Designated Hitter - Brian Giles
Brian Giles wasn’t a designated hitter as he spent a good portion of his career in the outfield. However, I still wanted to include him on this line-up somewhere. Also, considering there isn’t too many starting pitchers who could have made this line-up, and the fact that no reliever would be mentioned since almost every single relief prospect is not on any top 100 lists, I’ll give Brian Giles the last spot today.
Giles was a 17th round pick, but not by the Pirates. He was selected by Cleveland in the 1989 MLB draft. Despite posting quality numbers throughout each of his minor league seasons, he never appeared in on any top 100 lists. He also never played much for Cleveland, only appearing in 299 games spread across four seasons. When he did play, he was quite productive, batting .284/.391/.485 with a 124 wRC+.
However, Giles hit his stride with the Pirates. Acquired in the 1998 off-season, Giles immediately made a major impact for the Pirates. Giles spent the next four-and-three-quarters seasons with the Bucs, batting .308/.426/.591, coming out to a .426 wOBA, and 156 wRC+. Despite his relatively short tenure in Pittsburgh, he became one of the team’s best hitters throughout their history on a rate basis. He ranks 2nd in wRC+, K:BB ratio at 1.54, BB% (16.7%), first in OPS, wOBA, on-base percentage, slugging percentage, and batting average. The only rate stat he isn’t top two in is K%, which is still a strong 10.9%, which is still top ten all-time.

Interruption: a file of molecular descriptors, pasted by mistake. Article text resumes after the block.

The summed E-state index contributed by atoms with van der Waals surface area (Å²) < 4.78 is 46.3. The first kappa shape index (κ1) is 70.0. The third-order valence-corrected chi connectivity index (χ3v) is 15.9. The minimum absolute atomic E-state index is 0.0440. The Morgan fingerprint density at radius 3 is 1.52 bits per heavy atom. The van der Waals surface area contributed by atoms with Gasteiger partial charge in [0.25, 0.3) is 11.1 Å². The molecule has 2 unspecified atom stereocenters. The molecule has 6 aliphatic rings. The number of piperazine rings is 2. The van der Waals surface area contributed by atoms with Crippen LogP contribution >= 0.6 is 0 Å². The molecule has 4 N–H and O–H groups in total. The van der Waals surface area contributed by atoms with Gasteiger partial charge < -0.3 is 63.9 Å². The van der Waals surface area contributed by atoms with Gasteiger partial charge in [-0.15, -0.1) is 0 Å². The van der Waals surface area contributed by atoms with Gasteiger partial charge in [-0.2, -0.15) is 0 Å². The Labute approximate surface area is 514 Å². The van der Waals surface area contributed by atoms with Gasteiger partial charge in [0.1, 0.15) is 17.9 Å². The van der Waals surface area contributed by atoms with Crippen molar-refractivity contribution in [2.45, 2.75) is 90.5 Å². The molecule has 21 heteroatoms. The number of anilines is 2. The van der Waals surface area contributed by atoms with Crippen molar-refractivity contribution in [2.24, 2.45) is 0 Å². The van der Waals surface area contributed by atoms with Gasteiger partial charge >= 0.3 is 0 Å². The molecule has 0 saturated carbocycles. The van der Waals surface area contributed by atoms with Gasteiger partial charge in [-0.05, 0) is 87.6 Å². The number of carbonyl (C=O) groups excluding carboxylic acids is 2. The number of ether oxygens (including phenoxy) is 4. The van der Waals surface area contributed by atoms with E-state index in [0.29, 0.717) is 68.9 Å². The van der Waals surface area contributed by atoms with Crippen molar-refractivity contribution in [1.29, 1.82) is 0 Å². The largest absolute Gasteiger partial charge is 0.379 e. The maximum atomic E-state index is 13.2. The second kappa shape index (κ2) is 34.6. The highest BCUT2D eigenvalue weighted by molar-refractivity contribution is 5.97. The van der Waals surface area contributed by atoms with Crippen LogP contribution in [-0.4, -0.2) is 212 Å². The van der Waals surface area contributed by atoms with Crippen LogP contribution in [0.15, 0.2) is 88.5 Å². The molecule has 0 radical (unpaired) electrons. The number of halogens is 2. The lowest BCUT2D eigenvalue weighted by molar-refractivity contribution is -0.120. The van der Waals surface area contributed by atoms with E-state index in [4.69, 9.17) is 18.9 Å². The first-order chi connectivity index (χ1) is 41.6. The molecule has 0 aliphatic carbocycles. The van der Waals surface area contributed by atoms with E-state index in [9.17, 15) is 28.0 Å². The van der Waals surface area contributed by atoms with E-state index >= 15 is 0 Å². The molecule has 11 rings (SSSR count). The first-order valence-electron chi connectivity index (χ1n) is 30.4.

Giles also owns maybe the most underrated season in the Pirates’ history. In 2002, Giles batted .298/.450/.622 with nearly twice as many walks (135) to strikeouts (74), 38 home runs, and 15 stolen bases. Giles had a 174 wRC+ and .444 wOBA. Giles was second to Barry Bonds in wRC+, wOBA, OPS, slugging, and OBP in the National League. Giles, despite his outstanding hitting, didn’t even finish top ten in National League MVP voting, finishing 13th. Sure, the Pirates weren’t a great team and Giles was far from a great fielder, but there’s no reason why the second best hitter in the National League shouldn’t finish top ten in voting, at the very least.
The National League was absolutely stacked when Giles was having a career year, however. Barry Bonds was the big story with his outrageous numbers. However, you also had the likes of Albert Pujols just entering his early prime, as well as stars like Vladimir Guerrero, Jeff Kent, and the two-headed snake monster in Arizona in Randy Johnson and Curt Schilling. Not to mention others like Todd Helton, Larry Walker, Chipper Jones, Sammy Sosa, Jim Edmonds, and Andruw Jones.